“Notifications of intent” for certain reusable life-supporting or life-sustaining devices

FDA requests that manufacturers of certain reusable life-supporting or life-sustaining devices, such as ventilators and anesthetic gas machines, notify FDA regarding whether or not they intend to submit a marketing submission to continue product distribution during normal operations. For devices marketed under EUAs, FDA is requesting these notifications of intent “as soon as possible” after FDA’s guidance is finalized. For devices marketed under enforcement policies, FDA is requesting the notifications prior to the start of “Phase 2” discussed above. If a manufacturer does not plan to submit a marketing submission, such notification should include the manufacturer’s plans to discontinue distribution of the device, restore the device to a previously FDA-cleared or approved version, and provide a physical copy or electronic version of updated labeling to customers. The guidances provide a more comprehensive description of the information that should be included in these notifications.

Considerations for continuing device distribution during normal operations

Manufacturers that intend to continue device distribution during normal operations should submit marketing submissions to FDA with sufficient time for acceptance prior to the applicable EUA termination or guidance withdrawal date. After such dates, whether a marketing authorization is still under review or has been granted, FDA expects manufacturers to comply with all other applicable regulatory requirements.

FDA does not intend to object to continued device distribution following an EUA termination or guidance withdrawal if, prior to such time, the manufacturer has submitted a marketing submission to FDA and had it accepted, and FDA has not taken a final action on the marketing submission. For EUA devices, during the period after the EUA termination date, labeling should be updated to accurately state that the product was authorized under an EUA issued during the COVID-19 PHE and remains under FDA review for clearance or approval. If the manufacturer receives a negative decision on its marketing submission, withdraws its submission, or fails to provide a timely complete response to an FDA request for additional information, the manufacturer should cease distribution of the affected device on the date the negative decision is received, the withdrawal is effectuated, or the deadline passes for the complete response.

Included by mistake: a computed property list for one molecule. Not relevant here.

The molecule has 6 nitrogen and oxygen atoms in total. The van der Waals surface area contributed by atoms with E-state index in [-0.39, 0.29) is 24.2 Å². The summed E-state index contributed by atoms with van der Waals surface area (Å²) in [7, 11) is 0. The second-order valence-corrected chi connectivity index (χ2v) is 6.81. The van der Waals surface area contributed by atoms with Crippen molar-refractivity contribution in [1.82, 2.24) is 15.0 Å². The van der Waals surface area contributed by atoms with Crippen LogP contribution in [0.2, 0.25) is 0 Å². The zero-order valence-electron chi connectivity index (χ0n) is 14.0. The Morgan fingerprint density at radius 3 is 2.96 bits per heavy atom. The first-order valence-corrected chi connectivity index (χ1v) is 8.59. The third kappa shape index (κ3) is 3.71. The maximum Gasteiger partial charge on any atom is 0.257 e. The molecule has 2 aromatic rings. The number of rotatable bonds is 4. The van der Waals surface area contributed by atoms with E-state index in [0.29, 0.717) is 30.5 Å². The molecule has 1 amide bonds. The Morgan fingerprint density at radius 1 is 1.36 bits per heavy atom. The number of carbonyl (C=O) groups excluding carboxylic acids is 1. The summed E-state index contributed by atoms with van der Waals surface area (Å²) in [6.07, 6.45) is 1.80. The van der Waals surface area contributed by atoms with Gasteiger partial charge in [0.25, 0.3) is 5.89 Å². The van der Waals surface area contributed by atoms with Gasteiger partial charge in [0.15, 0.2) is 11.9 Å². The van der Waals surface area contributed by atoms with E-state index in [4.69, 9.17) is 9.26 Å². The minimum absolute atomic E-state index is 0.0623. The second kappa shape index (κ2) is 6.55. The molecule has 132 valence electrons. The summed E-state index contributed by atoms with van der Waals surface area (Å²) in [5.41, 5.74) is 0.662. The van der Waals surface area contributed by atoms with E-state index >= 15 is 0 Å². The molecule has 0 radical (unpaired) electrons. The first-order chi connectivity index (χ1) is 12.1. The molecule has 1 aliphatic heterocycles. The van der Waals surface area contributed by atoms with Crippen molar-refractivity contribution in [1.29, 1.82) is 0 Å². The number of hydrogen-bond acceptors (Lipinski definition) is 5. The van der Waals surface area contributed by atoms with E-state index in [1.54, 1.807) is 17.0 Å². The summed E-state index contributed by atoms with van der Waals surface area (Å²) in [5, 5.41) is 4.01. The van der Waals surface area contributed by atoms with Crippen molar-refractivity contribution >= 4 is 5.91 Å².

In marketing submissions, manufacturers should include a “transition implementation plan” for already-distributed devices. This plan should address the estimated number of EUA or enforcement policy devices currently in U.S. distribution, the manufacturer’s benefit-risk plan for disposition of already-distributed product in the event of a negative marketing submission decision (with further details required if the plan is to leave product in place), and the manufacturer’s plan for addressing already-distributed products in the event the marketing authorization is granted (such as notifying customers of the new regulatory status and providing updated labeling). FDA may engage with manufacturers during review to discuss the disposition of already-distributed devices. If device changes have been made, manufacturers should discuss with FDA possible correction or removal approaches for devices already distributed to end users, and FDA may request a recall for some devices if appropriate.

FDA acknowledges that some non-traditional device manufacturers may face transition challenges. To that end, the draft guidances state that manufacturers may request an exemption or variance from a quality system regulation requirement under specified timelines prior to the applicable EUA termination or guidance withdrawal.

Considerations if not continuing device distribution during normal operations

Manufacturers are expected to discontinue device distribution on, as relevant, the EUA termination date or withdrawal of the applicable PHE enforcement policy if no required marketing submission has been submitted and accepted by FDA. Additionally, manufacturers should be aware of and comply with any applicable requirements for their device that may extend beyond the cessation of distribution, such as adverse event reporting.